Any compact camera released within the past year comes with a dizzying array of filters as standard. It seems to be the current battle-ground of the point-and-shoots. If you can’t sepia tone, posterise, or Warhol-esque your pictures at the click of a button without the tedium of transfering your images from memory card to computer, then why bother? There need to be star filters, cross-processing look-a-likes, and over-saturation options at your fingertips.
But what if you don’t have a camera with such a crazy selection of toys, but you’d like to play? And what if you’re not the sort of camera-owner to have a snazzy post-processing programme waiting to crop, rotate, and adjust the colour and contrast of your images? There are quite a few online, and free, filter-adding options out there. One of them is Picfull.
Picfull offers 18 different effects that you can apply to your photos, for free. You upload an image, you select which filter you want to apply, you fiddle around with it until you’re happy, and then you save and either download or share it with your adoring fans by email, Twitter, or Facebook. Or you can undo eveyrthing and start again. Or you can apply another filter over the top of the first one.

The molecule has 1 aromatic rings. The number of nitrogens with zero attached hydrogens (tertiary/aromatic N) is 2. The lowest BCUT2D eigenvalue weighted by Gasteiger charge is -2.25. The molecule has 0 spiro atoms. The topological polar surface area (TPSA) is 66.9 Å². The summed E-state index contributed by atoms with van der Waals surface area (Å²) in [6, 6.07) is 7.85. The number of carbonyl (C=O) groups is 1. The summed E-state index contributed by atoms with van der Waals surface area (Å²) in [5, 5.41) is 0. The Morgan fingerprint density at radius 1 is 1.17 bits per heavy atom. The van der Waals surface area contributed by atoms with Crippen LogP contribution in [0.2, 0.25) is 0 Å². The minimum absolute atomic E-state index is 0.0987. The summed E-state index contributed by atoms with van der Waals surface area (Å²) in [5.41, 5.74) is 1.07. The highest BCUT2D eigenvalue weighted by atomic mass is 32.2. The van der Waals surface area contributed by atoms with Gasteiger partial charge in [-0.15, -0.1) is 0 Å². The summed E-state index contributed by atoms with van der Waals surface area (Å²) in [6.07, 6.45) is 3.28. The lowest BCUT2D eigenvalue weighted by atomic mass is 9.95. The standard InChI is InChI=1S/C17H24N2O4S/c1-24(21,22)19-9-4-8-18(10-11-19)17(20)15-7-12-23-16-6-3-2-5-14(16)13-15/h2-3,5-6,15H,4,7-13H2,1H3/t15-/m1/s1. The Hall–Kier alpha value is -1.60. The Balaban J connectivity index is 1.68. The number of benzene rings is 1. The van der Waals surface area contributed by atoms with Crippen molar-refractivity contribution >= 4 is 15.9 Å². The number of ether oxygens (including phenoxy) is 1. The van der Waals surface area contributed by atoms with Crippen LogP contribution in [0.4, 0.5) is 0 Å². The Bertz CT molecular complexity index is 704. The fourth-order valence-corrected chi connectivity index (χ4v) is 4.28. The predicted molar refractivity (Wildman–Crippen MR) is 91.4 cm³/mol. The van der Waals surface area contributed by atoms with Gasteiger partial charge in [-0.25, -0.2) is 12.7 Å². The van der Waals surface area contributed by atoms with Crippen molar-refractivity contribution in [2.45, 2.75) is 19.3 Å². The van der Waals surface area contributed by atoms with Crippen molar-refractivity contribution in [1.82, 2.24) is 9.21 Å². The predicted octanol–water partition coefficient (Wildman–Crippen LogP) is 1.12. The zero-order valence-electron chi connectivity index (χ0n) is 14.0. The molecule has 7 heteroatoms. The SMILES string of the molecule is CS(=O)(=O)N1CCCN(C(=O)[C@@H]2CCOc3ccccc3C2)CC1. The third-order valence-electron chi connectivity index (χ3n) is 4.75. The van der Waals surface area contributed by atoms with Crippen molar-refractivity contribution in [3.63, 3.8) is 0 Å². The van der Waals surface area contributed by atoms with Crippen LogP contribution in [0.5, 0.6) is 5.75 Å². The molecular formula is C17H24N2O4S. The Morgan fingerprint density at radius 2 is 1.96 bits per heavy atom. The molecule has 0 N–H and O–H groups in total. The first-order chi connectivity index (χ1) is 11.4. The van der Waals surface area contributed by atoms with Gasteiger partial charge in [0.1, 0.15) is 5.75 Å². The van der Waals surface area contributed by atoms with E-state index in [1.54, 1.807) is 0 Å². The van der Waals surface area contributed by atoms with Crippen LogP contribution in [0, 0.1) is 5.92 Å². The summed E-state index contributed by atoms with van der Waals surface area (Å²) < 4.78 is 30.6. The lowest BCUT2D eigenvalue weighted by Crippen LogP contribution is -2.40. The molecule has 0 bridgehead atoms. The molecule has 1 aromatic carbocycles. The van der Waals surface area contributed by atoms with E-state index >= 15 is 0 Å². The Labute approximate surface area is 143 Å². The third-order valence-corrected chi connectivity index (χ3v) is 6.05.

It’s a really simple concept, if you’re into vintage-looking portraits or pen-and-ink sketches. But I didn’t find the user-interface all that friendly.
It’s great that it offers you the option to adjust the contrast on your yellowed image, or control just how much blur there is on your blurred effect, but it doesn’t show you how much of an effect your adjustments are having as you move the slider. You have to wait for the effect to be applied. And if you don’t like it, you can’t just undo the move without undoing every previous action, not unless you can remember exactly at what value the contrast used to be, or where the saturation levels were initially.
If you’re making adjustments to the colours in an image, this inability to remember previous values, or undo just one action, is not helpful.
I know, Picfull’s a free toy that’s meant to be a bit of fun. In all honesty, I shouldn’t complain. I’m spoiled by the control I have in Lightroom and when do I ever make my photos look as if they were taken on a Holga? But it feels that bit of a waste if you’ve gone to the trouble of developing a site specifically to play with photos, and it isn’t quite as easy as it should be.
I wanted to be able to play with Picfull. Instead I found it a touch on the frustrating side.